• The large amounts of vapour generated by this, can cause a dramatic vapour expansion and rapid increase in tank pressures.

It is extremely rarely that LNG is loaded into the same tank from two different sources, and therefore with differing densities. Should this be a specific requirement of the vessel trade, then further advice must be obtained from the managing office, charterers and terminals to minimise all potential risks.

One situation where stratification may arise is if a vessel departs from a discharge port with a considerable quantity of heel retained in one tank for an intended long voyage, and subsequent voyage orders change to give only a short voyage. This will result in a correspondingly higher cargo heel in one tank at the loadport there is then the possiblity that the loading of a new grade of differing density could give rise to stratification in the tank. The loading of new LNG into the bottom of the tank, will allow the two differing densities to be well mixed during the loading process, reducing the risk of stratification.

Action by the ship to monitor for rollover

The cargo conditions within a tank should be closely monitored at all times. Cargo temperatures throughout the full height of the tank should be checked for any abnormality. Individual tank boil-off rates should be closely monitored for any unusual data.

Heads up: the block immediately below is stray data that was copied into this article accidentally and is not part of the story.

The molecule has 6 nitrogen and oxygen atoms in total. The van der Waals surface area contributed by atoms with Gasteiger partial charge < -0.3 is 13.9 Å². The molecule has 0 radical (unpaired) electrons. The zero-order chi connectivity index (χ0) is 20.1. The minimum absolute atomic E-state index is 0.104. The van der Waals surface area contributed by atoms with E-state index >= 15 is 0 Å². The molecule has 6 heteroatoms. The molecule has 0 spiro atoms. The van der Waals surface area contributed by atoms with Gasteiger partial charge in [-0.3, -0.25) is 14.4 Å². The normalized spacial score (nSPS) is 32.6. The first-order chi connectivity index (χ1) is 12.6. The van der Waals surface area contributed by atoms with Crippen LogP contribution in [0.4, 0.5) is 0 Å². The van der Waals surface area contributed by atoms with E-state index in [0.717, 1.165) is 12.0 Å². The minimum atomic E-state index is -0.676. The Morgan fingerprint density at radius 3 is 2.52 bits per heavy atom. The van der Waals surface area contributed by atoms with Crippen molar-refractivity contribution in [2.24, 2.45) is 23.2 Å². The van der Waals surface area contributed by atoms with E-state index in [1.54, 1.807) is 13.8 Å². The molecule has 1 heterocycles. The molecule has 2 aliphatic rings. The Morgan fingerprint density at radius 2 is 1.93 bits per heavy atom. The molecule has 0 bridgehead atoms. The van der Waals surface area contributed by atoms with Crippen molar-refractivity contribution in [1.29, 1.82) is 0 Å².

Tank pressures should be closely monitored throughout, noting that an unexpected reduction in boil-off gas generation may indicate stratification taking place.
It is essential therefore that all recording instruments and alarm settings are active and checked for accuracy on a regular basis.

Action by ship staff in the event of Rollover

Rollover can cause a very rapid increase in boil-off rates and increase in tank pressures. Ship’s staff should be prepared to shut in to a minimum level, the vapour valves on tanks with normal pressures, so that as much boil-off gas from affected tank(s) can be used in the boilers or main engines, depending upon the propulsion machinery. It may be necessary to increase to full sea speed to create additional fuel gas requirements, to assist with the control of tank pressures.